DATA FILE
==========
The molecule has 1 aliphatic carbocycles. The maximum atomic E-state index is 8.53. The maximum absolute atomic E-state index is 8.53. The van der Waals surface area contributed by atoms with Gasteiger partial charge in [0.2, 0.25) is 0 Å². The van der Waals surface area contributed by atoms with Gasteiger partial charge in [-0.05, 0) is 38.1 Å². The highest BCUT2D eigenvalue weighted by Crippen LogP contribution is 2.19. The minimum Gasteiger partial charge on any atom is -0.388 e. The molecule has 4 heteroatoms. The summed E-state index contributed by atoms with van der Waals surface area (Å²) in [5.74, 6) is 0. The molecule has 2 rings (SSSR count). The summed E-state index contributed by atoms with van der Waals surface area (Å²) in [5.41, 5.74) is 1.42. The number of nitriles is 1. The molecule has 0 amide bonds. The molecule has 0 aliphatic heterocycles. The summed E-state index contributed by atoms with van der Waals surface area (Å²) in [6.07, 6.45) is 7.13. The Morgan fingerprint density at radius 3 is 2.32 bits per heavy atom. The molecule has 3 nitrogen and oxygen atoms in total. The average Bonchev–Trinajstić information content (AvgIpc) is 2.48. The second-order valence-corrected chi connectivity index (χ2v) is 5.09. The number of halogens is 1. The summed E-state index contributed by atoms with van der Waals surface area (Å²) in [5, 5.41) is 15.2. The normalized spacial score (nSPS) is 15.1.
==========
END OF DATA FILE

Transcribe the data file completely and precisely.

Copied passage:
The molecule has 1 aliphatic carbocycles. The maximum atomic E-state index is 8.53. The maximum absolute atomic E-state index is 8.53. The van der Waals surface area contributed by atoms with Gasteiger partial charge in [0.2, 0.25) is 0 Å². The van der Waals surface area contributed by atoms with Gasteiger partial charge in [-0.05, 0) is 38.1 Å². The highest BCUT2D eigenvalue weighted by Crippen LogP contribution is 2.19. The minimum Gasteiger partial charge on any atom is -0.388 e. The molecule has 4 heteroatoms. The summed E-state index contributed by atoms with van der Waals surface area (Å²) in [5.74, 6) is 0. The molecule has 2 rings (SSSR count). The summed E-state index contributed by atoms with van der Waals surface area (Å²) in [5.41, 5.74) is 1.42. The number of nitriles is 1. The molecule has 0 amide bonds. The molecule has 0 aliphatic heterocycles. The summed E-state index contributed by atoms with van der Waals surface area (Å²) in [6.07, 6.45) is 7.13. The Morgan fingerprint density at radius 3 is 2.32 bits per heavy atom. The molecule has 3 nitrogen and oxygen atoms in total. The average Bonchev–Trinajstić information content (AvgIpc) is 2.48. The second-order valence-corrected chi connectivity index (χ2v) is 5.09. The number of halogens is 1. The summed E-state index contributed by atoms with van der Waals surface area (Å²) in [5, 5.41) is 15.2. The normalized spacial score (nSPS) is 15.1.